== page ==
Report Dublin, Ireland

Barrondo, Partanen and Poves take the honours in Dublin - IAAF Race Walking Challenge

Erick Barrondo winning at the 2013 Dublin Grand Prix of Race Walking  (Mark easton)Erick Barrondo winning at the 2013 Dublin Grand Prix of Race Walking (Mark easton) © Copyright

There was a comfortable win for Guatemalan favourite Erick Barrondo in thre 20km Race Walk at the Dublin Grand Prix of Race Walking – part of this year’s IAAF Race Walking Challenge and the last event in the series before the IAAF World Championships – but there were surprises in the other two events in the Irish capital on Saturday (29).

For the first time in the 19 years of the Grand Prix, there was also a switch in venue with Phoenix Park being rejected in favour of the user-friendly St Anne’s which the organisers judged was better for attracting spectators.

The 2km circuit had just the slightest of rises, and the walkers had to tackle a breeze that got up for the two 20km races, but when it came to road surface, this was as good as it gets. There was even a suspicion that the organisers had been out with a paver during the night, such was the smoothness of the tarmac.

Making early use of the slick surface in the 50km was Barrondo’s compatriot and training partner Jaime Quiyuch, a former Pan-American Games bronze medallist with a best of 3:50:33.

The Guatemalan cruised through 10km in 46:27, with Finland’s Veli-Matti Partanen towing the British twins Daniel and Dominic King more than minute in his wake.

Quiyuch hit 20km in 1:32:56 and appeared away and gone. He had a lead of almost five minutes over the 22-year-old Finn at 40km but then things started to badly wrong from Quiyuch who threw in the towel on the next lap.

It was a case of second time lucky for Partanen, after failing to finish at the European Cup Race Walking in the Slovakian spa town of Dudince last month, as he pushed on to dip under the magical four-hour barrier with 1:10 to spare and won in 3:58:50.

In fact, his metronomic count on each kilometre was uncanny.

Partanen’s slowest kilometre was 4:37; his quickest 4:35 to underline an even pace that paid off handsomely. Daniel King survived to finish second more than 19 minutes back in 4:17:15, with only one other finisher from a field of nine.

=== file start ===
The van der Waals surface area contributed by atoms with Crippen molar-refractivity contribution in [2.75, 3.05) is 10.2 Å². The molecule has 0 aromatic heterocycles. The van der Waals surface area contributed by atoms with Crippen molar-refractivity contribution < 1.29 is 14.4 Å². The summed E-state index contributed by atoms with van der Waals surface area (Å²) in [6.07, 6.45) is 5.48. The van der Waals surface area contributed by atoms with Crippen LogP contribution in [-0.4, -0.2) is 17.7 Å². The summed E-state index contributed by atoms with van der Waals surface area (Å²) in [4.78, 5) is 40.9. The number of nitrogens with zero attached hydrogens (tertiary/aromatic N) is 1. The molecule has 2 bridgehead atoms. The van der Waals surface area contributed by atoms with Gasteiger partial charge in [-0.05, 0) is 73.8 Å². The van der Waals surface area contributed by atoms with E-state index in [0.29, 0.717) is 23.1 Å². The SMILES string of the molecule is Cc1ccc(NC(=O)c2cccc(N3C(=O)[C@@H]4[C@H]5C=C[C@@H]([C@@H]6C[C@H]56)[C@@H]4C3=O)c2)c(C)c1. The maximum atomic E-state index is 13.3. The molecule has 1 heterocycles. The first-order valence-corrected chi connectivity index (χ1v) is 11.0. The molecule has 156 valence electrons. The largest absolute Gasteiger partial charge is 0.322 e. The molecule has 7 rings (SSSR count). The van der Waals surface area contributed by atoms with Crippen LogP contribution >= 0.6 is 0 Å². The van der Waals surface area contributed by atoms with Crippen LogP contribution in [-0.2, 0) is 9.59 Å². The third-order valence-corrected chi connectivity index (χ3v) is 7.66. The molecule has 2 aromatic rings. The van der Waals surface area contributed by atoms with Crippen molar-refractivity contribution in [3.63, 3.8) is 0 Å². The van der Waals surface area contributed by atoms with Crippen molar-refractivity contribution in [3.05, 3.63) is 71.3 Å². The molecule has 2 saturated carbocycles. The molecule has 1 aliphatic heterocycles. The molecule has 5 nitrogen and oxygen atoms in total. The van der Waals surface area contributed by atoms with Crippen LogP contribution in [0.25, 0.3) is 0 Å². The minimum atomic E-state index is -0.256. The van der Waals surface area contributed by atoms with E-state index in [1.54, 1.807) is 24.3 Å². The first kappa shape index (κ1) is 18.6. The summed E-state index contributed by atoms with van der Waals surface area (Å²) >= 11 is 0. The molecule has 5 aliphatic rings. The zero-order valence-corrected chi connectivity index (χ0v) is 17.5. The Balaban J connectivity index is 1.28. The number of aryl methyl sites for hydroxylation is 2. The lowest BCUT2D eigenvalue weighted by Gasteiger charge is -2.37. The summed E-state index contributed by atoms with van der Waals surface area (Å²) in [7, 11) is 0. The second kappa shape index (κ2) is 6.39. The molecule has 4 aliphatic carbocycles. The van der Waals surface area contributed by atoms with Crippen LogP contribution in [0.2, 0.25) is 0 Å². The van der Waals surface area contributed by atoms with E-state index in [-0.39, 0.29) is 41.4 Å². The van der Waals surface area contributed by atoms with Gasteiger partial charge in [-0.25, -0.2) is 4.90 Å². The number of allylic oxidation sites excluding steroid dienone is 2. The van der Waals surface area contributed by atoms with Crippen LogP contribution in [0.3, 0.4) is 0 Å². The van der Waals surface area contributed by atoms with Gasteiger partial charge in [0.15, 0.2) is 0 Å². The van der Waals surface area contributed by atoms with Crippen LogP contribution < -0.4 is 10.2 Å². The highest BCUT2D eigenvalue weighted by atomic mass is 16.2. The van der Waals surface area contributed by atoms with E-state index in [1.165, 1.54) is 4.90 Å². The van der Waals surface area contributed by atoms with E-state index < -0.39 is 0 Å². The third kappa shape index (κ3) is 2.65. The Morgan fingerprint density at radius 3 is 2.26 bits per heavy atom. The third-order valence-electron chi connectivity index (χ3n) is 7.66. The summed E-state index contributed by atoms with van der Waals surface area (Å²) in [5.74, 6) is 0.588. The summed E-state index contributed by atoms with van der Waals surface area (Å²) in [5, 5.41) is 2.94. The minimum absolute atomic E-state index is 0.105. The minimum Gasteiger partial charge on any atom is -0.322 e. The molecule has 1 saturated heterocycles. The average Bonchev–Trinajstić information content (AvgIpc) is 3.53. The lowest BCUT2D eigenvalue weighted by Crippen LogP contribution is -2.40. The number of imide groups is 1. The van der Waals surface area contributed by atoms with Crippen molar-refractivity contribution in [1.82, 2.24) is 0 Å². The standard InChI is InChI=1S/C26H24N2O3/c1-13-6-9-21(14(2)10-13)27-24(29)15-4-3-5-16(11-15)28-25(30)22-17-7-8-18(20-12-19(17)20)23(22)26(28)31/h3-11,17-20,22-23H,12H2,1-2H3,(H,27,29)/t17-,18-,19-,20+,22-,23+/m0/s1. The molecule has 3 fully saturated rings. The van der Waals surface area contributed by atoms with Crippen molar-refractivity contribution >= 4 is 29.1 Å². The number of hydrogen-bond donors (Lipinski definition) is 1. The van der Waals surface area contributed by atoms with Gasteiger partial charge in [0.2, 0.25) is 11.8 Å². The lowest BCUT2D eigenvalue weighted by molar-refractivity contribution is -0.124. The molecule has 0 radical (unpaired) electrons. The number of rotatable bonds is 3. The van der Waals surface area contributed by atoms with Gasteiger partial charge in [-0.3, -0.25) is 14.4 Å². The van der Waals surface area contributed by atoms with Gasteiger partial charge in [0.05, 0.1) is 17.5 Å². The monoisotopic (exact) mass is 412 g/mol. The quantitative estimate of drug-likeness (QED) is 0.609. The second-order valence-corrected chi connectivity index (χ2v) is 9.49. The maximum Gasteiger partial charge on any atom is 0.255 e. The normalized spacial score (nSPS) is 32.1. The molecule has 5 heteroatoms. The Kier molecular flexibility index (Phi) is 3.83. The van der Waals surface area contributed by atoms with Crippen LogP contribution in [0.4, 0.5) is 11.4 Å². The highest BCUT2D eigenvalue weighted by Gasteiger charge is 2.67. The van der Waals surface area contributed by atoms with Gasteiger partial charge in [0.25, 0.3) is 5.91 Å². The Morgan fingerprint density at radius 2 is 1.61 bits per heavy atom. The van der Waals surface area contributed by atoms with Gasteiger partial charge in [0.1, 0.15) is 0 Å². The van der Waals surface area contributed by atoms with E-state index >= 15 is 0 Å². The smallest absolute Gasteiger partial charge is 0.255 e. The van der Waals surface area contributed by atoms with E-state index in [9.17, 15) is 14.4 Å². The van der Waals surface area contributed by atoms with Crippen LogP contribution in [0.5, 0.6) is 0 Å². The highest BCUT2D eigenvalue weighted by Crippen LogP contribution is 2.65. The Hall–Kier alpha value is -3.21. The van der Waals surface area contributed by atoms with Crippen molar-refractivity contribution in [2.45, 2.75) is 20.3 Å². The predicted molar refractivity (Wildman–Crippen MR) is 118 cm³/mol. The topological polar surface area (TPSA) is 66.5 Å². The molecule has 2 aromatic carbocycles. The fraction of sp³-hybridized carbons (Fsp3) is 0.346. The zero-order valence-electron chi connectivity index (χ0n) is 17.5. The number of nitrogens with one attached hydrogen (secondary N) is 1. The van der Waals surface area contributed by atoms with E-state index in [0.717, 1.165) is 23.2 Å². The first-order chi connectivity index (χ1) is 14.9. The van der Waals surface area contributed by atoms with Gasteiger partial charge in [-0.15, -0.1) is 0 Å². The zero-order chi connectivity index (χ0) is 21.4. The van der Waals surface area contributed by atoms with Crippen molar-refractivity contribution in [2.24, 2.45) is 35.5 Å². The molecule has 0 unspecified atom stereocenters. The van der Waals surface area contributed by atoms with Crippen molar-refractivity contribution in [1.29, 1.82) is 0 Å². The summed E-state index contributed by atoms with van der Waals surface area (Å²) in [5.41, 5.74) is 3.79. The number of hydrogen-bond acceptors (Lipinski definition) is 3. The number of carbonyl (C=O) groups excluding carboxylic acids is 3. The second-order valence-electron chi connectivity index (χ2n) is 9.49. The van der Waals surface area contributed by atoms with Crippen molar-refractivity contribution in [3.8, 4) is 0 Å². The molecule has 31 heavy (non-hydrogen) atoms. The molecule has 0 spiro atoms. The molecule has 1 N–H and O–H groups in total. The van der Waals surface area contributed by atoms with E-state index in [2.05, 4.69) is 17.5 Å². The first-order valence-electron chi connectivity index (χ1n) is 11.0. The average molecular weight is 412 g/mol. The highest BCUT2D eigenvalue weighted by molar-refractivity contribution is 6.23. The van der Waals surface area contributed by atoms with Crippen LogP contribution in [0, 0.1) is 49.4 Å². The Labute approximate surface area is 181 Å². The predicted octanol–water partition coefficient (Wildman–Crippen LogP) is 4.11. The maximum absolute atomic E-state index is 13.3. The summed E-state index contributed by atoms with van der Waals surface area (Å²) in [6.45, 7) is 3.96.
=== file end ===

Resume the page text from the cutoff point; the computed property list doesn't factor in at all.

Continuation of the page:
Partanen wasn’t the only winner happy in Dublin.

Spain’s Maria Jose Poves has for many years been languishing in the shade of some of her better-known team mates but, after winning the bronze medal at last year’s IAAF World Race Walking Cup, and in the absence of the likes Maria Vasco, Beatriz Pascual and Julia Takacs, the 35-year-old Poves seized her chance to shine again.

The smart money was initially on Mirna Ortiz, who had clocked 1:28:31 for second place in the IAAF Race Walking Challenge meeting at Rio Maior, Portugal, in April.

However, the Guatemalan incurred the judges’ displeasure at 15km despite holding a 21-second lead, over Poves; and the latter strode on to win in 1:29:58, only just over a minute slower than her best when she wasn’t walking into a stiff breeze for part of the course.

In second place, Mexico’s 20-year-old Yannelli Caballero is starting to fulfil some of her youthful promise and came home in a personal best time of 1:30.58, improving by over three minutes in her first race over the distance at an altitude approaching sea level

Caballero was second over 5km to Russia’s London 2012 Olympic Games champion Yelena Lashmanova at the 2009 IAAF Youth Championships and won the 2010 Central and Caribbean Championships junior 10km title and is coached by 1996 Olympian Ignacio Zamudio.

If the Guatemalan challenge had proved less than robust in the first two senior races of the day, Erick Barrondo changed all that and made sure the men’s 20km was over by the halfway point reached in 40:22.

That’s how long it took the 2012 Olympic Games silver medallist to shake off an early bunch of seven and motor to the finishing line.

There have been critics of Barrondo’s style in the past, which saw him disqualified in the 50km at the 2012 Olympic Games, but here he was fluency itself in a race where the gaps at the end were massive.

Spain’s Benjamin Sanchez was an isolated figure for second in 1:23:25 and Mexico’s Omar Segura was more than a minute in arrears in third place as he completed the podium in 1:25.00.

Former IAAF Race Walking Challenge winner Eder Sanchez was forced to call it a day at 16km when recovery from knee surgery in January wasn’t quite as swift as the Mexican hoped.

Paul Warburton for the IAAF